Lord Hutton moves to minimise leaks of findings

The findings of Lord Hutton's inquiry into the circumstances surrounding the death of Dr David Kelly will be released simultaneously to all concerned parties, including the government, around 24 hours before official publication.

The Secretary to the Hutton Inquiry, Lee Hughes, said that the move would reduce the possibility of there being any leaks of certain sections of the report ahead of official release to the press.

He also scotched recent media reports which suggested that the government would receive an advanced copy of the report ahead of BBC and the Kelly family.

Mr Hughes also refuted allegations that involved parties would not have an opportunity to challenge findings before the report was published.

"There is no risk that persons will not have adequate advance warning of criticisms which may be made of them," he said.

Mr Hughes added: "Lord Hutton is well advanced with the writing of his report but it now looks likely, as he indicated might happen when he last sat on 13 October, that it will not be published until the New Year.

"We are unable to state the precise date when the Report will be published."

It has been reported that Lord Hutton has urged the government to allow a debate on his conclusions in the House within a week of its publication.

The inquiry began sitting on August 1, just two weeks after the apparent suicide of the former UN weapons inspector Dr David Kelly. His body was found alone in a field close to his home in Oxfordshire on July 17 – two days after he appeared before the Commons Foreign Affairs Committee. He had suffered cuts to his wrists.

Dr Kelly was the source of two damaging reports by BBC Radio 4's Andrew Gilligan and Newsnight's Science editor Susan Watts.

However, it was Mr Gilligan's report on May 29, and his follow up article for the Mail on Sunday, which drew most attention from the government.

The newspaper article contained the allegation that the Prime Minister's director of communications, Alistair Campbell, had "sexed up" Downing Street's September dossier on Iraq weapons capability – suggesting that Mr Campbell had insisted that a statement be inserted into the dossier claiming Iraq's weapons of mass destruction could be deployed against British interest within 45 minutes. Mr Campbell furiously denied the accusations contained in Gilligan's reports.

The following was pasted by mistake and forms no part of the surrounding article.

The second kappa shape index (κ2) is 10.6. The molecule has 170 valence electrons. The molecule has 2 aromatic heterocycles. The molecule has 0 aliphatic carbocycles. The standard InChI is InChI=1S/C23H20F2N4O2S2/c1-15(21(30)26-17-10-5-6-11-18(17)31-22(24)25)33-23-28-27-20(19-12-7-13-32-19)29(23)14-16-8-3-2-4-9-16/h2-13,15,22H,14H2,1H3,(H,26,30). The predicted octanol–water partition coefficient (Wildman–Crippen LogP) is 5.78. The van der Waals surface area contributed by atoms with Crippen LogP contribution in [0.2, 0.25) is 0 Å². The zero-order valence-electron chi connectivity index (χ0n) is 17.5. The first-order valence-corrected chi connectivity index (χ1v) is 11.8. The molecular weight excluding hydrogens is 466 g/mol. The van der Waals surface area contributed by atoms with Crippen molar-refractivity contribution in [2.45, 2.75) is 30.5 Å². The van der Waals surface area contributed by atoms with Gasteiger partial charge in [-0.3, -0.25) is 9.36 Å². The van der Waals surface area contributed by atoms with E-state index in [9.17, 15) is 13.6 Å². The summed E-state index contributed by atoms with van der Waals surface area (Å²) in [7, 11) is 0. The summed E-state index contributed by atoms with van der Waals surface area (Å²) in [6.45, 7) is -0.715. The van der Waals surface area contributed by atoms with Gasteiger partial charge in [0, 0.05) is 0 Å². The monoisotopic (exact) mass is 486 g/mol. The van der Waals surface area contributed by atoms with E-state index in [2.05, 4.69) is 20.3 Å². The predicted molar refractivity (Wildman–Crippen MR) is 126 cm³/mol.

During the heightening of tensions between the BBC and the government, Dr Kelly wrote to his superior at the MoD admitting that he had talked to the BBC. The MoD press office then allowed Dr Kelly to be named to reporters. In the final stages of the inquiry, a senior civil servant said that the Prime Minister had chaired the meeting at which the decision to name Dr Kelly to the press was made. Mr Blair had strenuously denied this in the earlier testimony.

The findings of the Hutton report may have serious repercussions, not only for the BBC, the personal standing of the Prime Minister and the influence professional advisers have within Number 10, but also for the civil service and the level of protection and guidance that it affords to its employees.


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28 July 2003
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The inquiry into the death of MoD weapons expert Dr David Kelly is set to go ahead on August 1. The man leading the inquiry, Lord Hutton, met with Dr Kelly's widow at her home on Saturday morning to agree the scheduling. Lord Hutton said that he had originally intended not to begin proceedings until after Dr Kelly's funeral.
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The government's conduct in compiling its September dossier and its actions leading up to and following the death of Dr David Kelly were largely appropriate and proper, according to the Hutton Report.
15 January 2004
Hutton report to be published on January 28
Lord Hutton's report into the circumstances surrounding the death of Dr David Kelly will be published in Parliament on January 28. Lord Hutton has said that the six parties represented at the Inquiry – the government, the BBC, Dr Kelly's family, the Speaker's Counsel, Andrew Gilligan and Susan Watts – will have 24 hours notice of the report.
01 August 2003
MoD scientist death probe proceedings begin
The judge heading up the inquiry into the death of MoD weapons expert Dr David Kelly opened proceedings today by re-stating his independence – and then called the Prime Minister to give evidence before him.
28 January 2004
Dr Kelly committed suicide over fear of public disgrace: Hutton
Dr David Kelly took his own life over fears of losing his job and of being publicly disgraced, the Hutton inquiry was told. According to today's report, a further contributory factor in the scientist's death was the fear that his life's work had been "totally undermined" and that he did not share his problems and feelings with other people.